Here are a few things you should never say:

The unfortunate reality is that leaving is not always a practical or even safe decision, Vassell says.

How to help your friend who is being abused

Attorney, advocate, speaker, and writer dedicated to empowering women and working to end sexual assault and domestic violence.

How to help your friend who is being abused

Over the past 15 years, I have worked with thousands of survivors of domestic violence, who experienced incredible pain and turmoil in their journey to safety and freedom. But, I have found that the most distraught people I talk with are often not the survivors themselves, but their friends and family — who are often plagued with anger, guilt, and confusion.

At least one in four women and one in seven men has been abused by a current or former intimate partner. This means we all know someone who has been, or who is currently being, abused. An abusive relationship can be difficult to detect in the beginning, since abusers often appear charming and kind at first. It may start as subtle jealousy and isolation, but soon escalate to controlling and threatening behavior, and eventually physical and sexual violence.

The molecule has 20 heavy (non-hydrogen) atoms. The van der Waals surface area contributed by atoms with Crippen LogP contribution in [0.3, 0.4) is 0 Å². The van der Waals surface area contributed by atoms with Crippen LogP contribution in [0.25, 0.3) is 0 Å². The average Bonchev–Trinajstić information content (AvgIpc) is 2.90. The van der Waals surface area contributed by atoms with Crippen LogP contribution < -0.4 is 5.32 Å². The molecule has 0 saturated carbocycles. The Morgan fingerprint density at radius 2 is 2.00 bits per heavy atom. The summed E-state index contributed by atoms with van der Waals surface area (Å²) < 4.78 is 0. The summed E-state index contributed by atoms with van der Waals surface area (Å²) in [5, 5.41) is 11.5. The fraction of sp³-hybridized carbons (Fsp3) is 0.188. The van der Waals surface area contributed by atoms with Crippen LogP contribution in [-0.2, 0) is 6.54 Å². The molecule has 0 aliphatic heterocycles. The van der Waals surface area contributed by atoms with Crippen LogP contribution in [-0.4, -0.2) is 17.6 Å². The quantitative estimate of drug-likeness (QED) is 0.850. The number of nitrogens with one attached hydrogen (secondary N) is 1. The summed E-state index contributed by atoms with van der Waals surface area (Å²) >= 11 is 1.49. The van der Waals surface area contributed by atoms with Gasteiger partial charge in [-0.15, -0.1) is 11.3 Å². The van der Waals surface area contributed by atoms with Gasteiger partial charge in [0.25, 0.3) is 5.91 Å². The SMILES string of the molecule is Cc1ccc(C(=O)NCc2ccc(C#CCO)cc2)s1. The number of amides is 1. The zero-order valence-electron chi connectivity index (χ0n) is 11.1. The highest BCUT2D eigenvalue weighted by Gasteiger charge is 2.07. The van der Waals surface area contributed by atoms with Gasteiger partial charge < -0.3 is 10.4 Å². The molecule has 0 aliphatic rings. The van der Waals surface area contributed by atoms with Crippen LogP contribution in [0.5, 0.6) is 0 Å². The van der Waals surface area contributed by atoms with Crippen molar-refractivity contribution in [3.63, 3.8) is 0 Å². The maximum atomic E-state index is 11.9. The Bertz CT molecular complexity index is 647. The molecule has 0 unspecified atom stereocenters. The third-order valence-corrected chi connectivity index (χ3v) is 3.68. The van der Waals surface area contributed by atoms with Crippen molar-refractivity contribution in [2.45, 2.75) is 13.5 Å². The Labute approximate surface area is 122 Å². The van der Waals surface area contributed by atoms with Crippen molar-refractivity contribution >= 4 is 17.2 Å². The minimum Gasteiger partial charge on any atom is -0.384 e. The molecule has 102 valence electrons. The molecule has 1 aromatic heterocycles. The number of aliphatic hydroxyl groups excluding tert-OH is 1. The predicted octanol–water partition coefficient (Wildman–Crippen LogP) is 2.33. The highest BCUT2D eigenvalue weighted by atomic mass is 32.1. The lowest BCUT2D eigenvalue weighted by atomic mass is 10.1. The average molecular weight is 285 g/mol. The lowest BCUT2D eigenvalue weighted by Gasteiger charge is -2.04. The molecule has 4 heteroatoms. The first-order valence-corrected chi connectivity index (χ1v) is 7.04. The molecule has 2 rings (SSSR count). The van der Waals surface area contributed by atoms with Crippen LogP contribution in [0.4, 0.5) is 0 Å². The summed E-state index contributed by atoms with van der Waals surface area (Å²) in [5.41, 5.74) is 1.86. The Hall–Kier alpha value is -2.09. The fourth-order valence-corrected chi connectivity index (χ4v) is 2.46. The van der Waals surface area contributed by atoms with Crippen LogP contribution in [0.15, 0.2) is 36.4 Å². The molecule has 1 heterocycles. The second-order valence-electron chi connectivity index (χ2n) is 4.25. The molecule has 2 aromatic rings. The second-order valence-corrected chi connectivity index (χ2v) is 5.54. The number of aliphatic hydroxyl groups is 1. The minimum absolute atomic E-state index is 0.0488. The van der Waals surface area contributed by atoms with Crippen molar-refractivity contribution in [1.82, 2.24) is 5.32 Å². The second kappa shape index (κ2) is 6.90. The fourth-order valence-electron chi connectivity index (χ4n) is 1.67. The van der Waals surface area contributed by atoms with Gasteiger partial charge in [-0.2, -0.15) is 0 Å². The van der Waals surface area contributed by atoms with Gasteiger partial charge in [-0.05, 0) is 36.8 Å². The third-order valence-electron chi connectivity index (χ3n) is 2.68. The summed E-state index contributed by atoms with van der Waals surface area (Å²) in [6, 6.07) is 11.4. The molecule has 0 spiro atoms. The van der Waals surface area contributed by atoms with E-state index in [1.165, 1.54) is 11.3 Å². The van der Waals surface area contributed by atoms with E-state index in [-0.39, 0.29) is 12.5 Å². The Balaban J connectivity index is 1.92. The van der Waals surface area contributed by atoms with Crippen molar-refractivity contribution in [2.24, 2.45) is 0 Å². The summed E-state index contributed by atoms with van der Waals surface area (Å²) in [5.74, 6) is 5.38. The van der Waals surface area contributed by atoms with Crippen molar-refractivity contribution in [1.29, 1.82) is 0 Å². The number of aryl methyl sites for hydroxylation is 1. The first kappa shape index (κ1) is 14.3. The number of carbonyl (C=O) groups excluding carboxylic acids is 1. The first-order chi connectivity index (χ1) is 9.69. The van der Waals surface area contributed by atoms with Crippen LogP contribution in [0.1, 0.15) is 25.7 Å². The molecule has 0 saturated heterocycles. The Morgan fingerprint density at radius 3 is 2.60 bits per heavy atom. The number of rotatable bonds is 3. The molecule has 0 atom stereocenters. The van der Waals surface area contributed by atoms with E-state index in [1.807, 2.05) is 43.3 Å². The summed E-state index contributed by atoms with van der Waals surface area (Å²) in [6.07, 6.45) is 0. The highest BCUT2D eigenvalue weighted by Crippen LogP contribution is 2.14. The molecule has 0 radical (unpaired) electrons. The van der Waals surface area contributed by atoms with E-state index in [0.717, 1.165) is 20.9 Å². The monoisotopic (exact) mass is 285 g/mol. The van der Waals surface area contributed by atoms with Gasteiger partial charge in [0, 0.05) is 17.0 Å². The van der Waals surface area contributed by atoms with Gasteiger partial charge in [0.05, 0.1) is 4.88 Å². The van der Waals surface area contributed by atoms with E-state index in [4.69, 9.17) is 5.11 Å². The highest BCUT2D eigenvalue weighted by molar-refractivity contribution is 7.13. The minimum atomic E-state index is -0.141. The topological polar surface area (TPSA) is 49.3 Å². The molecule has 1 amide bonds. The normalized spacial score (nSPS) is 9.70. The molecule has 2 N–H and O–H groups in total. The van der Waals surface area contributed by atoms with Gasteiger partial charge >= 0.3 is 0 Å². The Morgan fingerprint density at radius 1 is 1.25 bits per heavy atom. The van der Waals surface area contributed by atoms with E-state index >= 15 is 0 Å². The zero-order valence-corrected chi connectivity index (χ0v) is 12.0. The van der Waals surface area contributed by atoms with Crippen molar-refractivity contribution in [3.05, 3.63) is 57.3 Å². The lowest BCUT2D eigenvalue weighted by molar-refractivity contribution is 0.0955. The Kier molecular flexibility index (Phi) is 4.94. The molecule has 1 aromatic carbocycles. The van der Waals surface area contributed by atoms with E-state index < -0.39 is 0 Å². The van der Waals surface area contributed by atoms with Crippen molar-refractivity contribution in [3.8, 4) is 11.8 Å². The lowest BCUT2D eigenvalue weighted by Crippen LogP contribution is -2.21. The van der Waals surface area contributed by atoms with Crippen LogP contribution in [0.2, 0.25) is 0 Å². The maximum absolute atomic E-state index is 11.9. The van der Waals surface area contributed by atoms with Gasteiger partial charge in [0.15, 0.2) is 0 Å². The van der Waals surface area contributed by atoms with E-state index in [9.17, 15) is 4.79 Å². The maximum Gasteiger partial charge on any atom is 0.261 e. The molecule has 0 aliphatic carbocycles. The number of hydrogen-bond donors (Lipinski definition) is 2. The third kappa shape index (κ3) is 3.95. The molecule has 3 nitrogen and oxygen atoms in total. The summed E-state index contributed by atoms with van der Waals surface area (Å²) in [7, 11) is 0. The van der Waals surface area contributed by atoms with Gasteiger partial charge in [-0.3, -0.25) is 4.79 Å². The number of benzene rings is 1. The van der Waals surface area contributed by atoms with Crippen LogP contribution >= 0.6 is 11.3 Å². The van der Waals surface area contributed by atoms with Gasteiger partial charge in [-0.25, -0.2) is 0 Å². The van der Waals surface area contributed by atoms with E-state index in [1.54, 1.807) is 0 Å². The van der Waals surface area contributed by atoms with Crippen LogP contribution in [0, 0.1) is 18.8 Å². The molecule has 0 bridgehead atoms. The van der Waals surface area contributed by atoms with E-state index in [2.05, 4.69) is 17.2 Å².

It can be frightening to realize that someone we care about is in danger, and it often makes us feel helpless. If you recognize these warning signs in someone’s relationship, you are not alone, and there are ways you can help.

1. Tell them you are worried about them. When said with compassion, and without judgment, this statement lets them know that you care, and may also help them feel less alone. Abuse causes immense isolation, and it’s possible you may be the only person they are able to talk with. They may also be starting to question, and be concerned about, some of their partner’s behaviors. Letting them know that you are worried shows that they aren’t just imagining it — as the abuser would like them to believe — and that someone else is actually concerned about their safety, as well.